db Eats: Linden Stores, Islington

db’s Phoebe French heads to wine bar and restaurant Linden Stores for warm pea and oozy Yorkshire fettle cheese croquettes, smoked and fried spuds slathered in gutsy bovril mayo and Turkish Sauvignon Gris.

The concept: Slightly off Islington’s beaten track, neighbourhood wine bar and restaurant Linden stores is the product of food and wine power couple Laura Christie, co-founder of Oklava in Shoreditch and Kyseri in Covent Garden (alongside chef Selin Kiazim), and Chris Boustead, one half of pop dining duo Boustead & Bidois and who has also held roles at Opera Tavern, Ten Bells and James Cochran.

Growing up in Yorkshire, in the kitchen, Boustead brings the county’s produce to the streets of north London, devoting space on the menu to its cheese, black pudding and rhubarb.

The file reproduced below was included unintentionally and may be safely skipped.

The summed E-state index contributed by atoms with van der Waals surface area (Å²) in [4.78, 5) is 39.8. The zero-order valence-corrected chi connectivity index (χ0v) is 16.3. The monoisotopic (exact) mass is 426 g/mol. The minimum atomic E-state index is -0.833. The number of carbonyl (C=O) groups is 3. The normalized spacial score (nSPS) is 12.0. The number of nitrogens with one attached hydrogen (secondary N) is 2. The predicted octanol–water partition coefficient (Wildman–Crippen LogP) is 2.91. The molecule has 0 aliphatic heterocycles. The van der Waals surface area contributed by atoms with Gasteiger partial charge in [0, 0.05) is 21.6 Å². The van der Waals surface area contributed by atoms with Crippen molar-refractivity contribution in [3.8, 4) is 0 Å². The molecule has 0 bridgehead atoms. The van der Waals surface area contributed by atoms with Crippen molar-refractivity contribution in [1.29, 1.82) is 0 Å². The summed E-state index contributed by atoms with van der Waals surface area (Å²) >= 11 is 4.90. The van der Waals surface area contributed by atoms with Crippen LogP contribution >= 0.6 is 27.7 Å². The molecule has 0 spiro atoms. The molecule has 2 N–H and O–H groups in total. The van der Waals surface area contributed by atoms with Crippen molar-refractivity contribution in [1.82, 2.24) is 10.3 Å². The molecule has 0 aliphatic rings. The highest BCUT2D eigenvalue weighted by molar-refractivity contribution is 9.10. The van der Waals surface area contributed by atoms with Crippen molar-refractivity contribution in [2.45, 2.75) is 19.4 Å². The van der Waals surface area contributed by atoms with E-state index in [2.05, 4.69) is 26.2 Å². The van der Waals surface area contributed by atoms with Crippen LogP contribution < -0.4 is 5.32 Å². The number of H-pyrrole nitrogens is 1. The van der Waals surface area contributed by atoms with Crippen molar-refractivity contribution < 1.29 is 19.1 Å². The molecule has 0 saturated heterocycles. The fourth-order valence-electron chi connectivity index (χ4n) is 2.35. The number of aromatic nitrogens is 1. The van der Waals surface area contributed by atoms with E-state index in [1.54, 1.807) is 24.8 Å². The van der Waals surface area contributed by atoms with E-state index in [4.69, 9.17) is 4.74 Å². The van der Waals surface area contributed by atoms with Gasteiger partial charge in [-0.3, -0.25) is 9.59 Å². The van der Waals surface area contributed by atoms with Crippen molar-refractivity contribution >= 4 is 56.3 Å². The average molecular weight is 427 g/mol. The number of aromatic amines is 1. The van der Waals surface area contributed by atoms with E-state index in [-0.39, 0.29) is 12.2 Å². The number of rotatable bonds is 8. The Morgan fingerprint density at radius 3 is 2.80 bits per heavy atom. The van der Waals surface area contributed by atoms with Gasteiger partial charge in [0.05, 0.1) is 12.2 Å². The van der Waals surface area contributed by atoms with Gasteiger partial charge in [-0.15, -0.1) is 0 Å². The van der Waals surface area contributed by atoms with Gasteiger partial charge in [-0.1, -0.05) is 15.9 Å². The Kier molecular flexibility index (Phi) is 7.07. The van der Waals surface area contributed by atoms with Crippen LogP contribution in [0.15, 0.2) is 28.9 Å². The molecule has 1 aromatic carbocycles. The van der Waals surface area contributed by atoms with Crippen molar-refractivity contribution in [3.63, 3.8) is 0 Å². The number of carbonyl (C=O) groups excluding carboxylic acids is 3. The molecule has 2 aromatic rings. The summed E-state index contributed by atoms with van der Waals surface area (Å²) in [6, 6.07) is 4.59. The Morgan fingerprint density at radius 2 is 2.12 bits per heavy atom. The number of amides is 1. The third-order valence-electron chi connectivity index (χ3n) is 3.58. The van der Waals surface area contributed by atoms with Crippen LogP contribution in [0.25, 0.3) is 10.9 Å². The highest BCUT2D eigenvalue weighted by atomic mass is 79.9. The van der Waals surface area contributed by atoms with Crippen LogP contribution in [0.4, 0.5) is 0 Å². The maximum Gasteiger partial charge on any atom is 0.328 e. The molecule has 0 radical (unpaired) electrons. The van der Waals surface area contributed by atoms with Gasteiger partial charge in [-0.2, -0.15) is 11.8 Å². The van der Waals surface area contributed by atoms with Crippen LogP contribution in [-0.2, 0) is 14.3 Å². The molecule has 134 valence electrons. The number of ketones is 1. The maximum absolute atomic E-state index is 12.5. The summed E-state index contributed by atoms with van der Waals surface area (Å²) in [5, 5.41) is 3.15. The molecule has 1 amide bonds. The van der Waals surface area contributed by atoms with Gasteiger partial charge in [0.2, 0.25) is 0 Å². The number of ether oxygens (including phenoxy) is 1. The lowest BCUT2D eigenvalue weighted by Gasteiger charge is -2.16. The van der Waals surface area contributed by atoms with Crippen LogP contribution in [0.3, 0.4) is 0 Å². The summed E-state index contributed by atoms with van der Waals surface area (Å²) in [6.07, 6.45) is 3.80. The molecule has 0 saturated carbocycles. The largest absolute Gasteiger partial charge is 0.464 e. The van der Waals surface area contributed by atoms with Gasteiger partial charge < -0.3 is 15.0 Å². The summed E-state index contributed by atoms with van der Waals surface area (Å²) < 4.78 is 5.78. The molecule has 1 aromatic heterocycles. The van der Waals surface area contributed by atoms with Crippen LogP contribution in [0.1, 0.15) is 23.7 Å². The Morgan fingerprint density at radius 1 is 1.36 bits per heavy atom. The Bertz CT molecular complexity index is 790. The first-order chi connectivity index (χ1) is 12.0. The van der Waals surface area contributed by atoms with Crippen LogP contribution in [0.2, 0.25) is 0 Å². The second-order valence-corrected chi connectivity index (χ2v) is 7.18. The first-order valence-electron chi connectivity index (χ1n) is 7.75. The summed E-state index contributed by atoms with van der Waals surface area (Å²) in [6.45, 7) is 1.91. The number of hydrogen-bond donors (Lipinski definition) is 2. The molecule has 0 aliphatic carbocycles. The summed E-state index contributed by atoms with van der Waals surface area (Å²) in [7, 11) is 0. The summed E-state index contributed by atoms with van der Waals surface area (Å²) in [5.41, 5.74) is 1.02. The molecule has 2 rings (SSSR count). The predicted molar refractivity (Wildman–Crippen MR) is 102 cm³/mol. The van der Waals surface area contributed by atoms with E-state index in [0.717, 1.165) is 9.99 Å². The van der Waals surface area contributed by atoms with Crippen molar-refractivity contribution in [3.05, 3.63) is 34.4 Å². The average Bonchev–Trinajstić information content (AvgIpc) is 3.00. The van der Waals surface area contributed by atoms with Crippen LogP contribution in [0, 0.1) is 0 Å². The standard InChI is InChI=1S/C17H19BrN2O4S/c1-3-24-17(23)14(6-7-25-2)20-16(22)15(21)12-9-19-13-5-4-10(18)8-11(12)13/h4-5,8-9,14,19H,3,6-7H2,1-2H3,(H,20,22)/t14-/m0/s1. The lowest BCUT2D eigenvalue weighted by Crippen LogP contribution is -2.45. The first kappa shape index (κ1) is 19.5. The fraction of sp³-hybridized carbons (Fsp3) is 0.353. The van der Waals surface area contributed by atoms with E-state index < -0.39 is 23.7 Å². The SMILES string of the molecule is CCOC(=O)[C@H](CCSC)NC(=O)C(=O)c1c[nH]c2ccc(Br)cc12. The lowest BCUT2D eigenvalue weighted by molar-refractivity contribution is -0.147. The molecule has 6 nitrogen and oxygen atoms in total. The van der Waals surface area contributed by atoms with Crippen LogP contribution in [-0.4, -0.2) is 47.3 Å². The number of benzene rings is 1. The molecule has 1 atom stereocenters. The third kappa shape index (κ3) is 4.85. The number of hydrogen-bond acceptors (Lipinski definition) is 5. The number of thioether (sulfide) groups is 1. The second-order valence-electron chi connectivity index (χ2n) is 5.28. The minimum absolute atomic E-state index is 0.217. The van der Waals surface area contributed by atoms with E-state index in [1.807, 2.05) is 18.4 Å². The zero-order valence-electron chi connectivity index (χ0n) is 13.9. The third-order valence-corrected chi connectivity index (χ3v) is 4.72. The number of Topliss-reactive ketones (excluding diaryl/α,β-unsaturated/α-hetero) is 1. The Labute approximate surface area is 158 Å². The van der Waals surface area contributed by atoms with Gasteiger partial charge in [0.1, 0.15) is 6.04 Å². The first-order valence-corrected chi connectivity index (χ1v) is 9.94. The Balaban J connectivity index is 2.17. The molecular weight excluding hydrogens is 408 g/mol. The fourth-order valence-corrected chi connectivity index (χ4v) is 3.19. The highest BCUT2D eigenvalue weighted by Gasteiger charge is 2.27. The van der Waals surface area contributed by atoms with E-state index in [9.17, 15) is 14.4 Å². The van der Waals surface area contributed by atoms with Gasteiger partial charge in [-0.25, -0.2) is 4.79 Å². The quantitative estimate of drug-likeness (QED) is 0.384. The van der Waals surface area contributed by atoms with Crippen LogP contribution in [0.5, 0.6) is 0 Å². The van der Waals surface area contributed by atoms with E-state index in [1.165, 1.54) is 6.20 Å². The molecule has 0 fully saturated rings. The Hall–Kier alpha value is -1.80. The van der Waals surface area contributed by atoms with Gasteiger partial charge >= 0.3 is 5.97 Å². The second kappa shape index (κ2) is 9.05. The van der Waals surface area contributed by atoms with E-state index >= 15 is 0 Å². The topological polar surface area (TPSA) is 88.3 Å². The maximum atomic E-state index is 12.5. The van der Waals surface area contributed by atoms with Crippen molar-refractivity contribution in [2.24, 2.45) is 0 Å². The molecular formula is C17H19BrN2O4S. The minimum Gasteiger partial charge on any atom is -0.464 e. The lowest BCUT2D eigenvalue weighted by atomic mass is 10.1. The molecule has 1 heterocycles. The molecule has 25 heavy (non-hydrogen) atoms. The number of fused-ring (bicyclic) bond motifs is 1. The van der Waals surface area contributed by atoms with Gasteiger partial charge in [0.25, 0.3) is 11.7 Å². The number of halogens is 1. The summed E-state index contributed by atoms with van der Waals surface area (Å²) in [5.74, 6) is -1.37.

With wines available to take away at £10 less than the list price, Linden Stores also doubles up as an events space, hosting monthly wine events with its suppliers and industry figures including Dr James Flewellen, a wine writer, educator and biophysicist.

A short stroll from Highbury and Islington station, it pairs informal, seasonal dining with a quirky eastern Mediterranean-dominated wine list for which Christie has become well-known.

The décor: Originally launched at the end of 2017 as with a wine shop at street level and a restaurant below ground, Linden Stores has since changed tact for the summer months, with seating moved upstairs and the ground-floor area mostly reserved for private events.

The décor is simple and unfussy, with bare brick interposed with glazed cream tiles. Bar stools run along one side of the restaurant, while wine racks occupy the other, with stripped back suspending lighting emitting a welcoming glow.

The food: Boustead’s menu changes with the seasons with smoked beef stew and thyme dumplings warming the cockles in winter and West Mersea oysters with lemon and mint providing suitable refreshment in the spring.